Story by Tim McKeever
Illustration by John Waltrip
I didn’t like the meeting place. The abandoned church hugged the corner like a needy starlet past her prime: weathered façade, broken features and rotten from the inside out. I’d circled the building discretely, eyeing different avenues of approach and retreat. In light of recent events, you could hardly blame my paranoia. The angels had started their war again, ignoring the cease-fire. Hard-working guys like me wound up in the crosshairs. I checked the .38 under my trench coat, cursed a nameless God and walked inside.
My eyes adjusted quickly to the gloom. The nave ran north-south, propped up by grand columns that supported their crumbling burden out of some misguided sense of duty. The paint that had flaked off years ago seemed to dance about in the pale, anemic light that crept through holes in the roof. Heavy white tarps, now turned yellow, covered the majority of the pews. I scanned the rows of empty seats until I saw someone up front. He’d pulled the tarp aside and sat with his head bowed in prayer.
My footsteps echoed dully as I walked the length of the aisle, the muffled sound as hollow and empty as my soul. My eyes darted everywhere, anxious for an ambush. I didn’t think the angels would defile one of their own sanctuaries — even a destitute place like this — but lately, they gave no quarter. They attacked those flying white flags, disregarded civilian casualties and tortured to get information on further targets. War crimes, all of them, but what did it matter? They marched under a holy banner. I’ve found that good and evil have more to do with affiliation than actual deeds.
I stopped at the head of the nave and looked down at my friend. It had been a long time since I’d last seen him. The old masters never quite captured his countenance. They always went for beauty, spinning fanciful images of a winged being that gazed benevolently at the world. The man before me looked nothing like that. He was a soldier: broad shoulders, square chin, sharp eyes, and a broken nose. His tangled wings bore more scars than feathers and a large red stain colored the golden sword at his hip.
He finished his worship and looked up at me. “Belial, I didn’t know if you’d come.”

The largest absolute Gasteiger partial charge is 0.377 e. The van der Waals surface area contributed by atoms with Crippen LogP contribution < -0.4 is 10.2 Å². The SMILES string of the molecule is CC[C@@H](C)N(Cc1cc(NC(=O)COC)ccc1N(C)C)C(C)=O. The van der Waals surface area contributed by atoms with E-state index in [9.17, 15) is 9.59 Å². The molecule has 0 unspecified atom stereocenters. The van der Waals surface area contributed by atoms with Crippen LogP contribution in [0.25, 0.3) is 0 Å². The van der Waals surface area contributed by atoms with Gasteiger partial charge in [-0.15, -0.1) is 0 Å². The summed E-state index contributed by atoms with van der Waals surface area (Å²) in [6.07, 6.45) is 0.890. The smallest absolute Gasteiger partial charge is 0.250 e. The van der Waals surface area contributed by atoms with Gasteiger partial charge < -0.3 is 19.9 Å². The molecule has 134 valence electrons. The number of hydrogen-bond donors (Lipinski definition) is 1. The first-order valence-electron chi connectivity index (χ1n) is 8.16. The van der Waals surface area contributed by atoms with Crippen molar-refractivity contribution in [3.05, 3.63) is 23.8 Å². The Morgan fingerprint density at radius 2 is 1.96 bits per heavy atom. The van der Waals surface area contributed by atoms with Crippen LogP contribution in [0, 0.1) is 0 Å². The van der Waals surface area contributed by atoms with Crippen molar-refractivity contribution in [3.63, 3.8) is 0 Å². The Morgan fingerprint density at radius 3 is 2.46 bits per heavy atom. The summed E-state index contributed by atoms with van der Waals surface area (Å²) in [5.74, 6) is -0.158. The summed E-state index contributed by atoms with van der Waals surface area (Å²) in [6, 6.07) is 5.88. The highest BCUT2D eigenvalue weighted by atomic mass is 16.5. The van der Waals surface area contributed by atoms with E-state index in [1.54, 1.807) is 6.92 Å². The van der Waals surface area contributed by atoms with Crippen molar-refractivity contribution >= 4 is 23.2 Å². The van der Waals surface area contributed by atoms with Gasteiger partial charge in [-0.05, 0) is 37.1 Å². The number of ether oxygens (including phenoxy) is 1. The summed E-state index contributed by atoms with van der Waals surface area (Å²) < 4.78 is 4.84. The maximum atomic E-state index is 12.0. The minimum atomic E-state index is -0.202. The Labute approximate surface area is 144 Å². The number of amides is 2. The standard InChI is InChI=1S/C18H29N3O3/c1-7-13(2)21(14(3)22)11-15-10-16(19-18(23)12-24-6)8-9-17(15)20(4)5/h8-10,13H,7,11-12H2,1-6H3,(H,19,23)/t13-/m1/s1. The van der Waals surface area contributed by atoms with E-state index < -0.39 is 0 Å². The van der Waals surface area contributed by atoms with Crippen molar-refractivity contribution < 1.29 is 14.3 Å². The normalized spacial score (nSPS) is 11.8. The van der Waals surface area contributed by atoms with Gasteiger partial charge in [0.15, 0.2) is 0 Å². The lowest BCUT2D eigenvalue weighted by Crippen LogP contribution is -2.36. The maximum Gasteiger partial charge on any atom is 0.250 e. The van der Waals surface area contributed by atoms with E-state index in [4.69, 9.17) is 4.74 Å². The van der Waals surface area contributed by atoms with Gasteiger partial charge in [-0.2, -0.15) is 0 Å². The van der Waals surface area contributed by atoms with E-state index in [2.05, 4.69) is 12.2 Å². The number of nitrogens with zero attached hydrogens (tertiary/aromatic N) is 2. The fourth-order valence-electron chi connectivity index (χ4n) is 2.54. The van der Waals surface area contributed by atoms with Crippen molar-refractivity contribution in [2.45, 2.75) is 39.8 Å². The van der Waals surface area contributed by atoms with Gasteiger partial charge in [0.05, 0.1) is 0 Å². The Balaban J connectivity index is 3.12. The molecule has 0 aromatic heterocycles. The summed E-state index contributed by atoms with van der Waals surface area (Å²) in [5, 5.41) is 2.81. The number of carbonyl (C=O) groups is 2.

I fished out a pack of cigarettes and shook loose a butt. I lit it with a thought, the end smoldering in an angry red glow. The smoke poured into my lungs and heated me, reminding me of the warm fires of my home. I blew it out in a circle that hovered over my head like a sooty halo, dispersing quickly in the closed air.
“It’s been a long time, Michael.”
He frowned at the cigarette. “New habit?”
“Let’s just say that I get cold easily.”
His hard features looked at my own rough face, seeing both more and less than what he’d remembered. “I’m sorry things worked out the way they did, Belial. You were never my enemy.”
“And you were never mine. I’m sorry about the nose.”
He shrugged. “I deserved it.”
We were silent for a moment, remembering old times and shared memories. I shook the mood and drew myself back to the present. “What’s this all about? Why drag me out here?”
“I’d like to hire your services.”
I laughed softly, a purring sound from the back of my throat. “You what?”
“You heard me. I’m not happy about it, so don’t make me say it again.”
He looked tense. I’d have to pull at that thread and see what I could unravel. All in due time. “You know my terms.”
“My soul belongs to another, Belial. It’s not mine to give.”
“That was your choice, pal. Some of us didn’t submit.”
“And how’s that working out for you?”
I flicked some ash to the floor. “Life is full of little disappointments.” I studied him for a moment. “Fortunately, I don’t need your soul. The boss isn’t picky. Any soul will do. Pluck one out of purgatory for all I care. It’s not like they’re going anywhere.”
“It’s a filthy business you run,” Michael said with some disdain.
“Would you deny a starving man food? Or a thirsty man water?”
“It’s not the same.”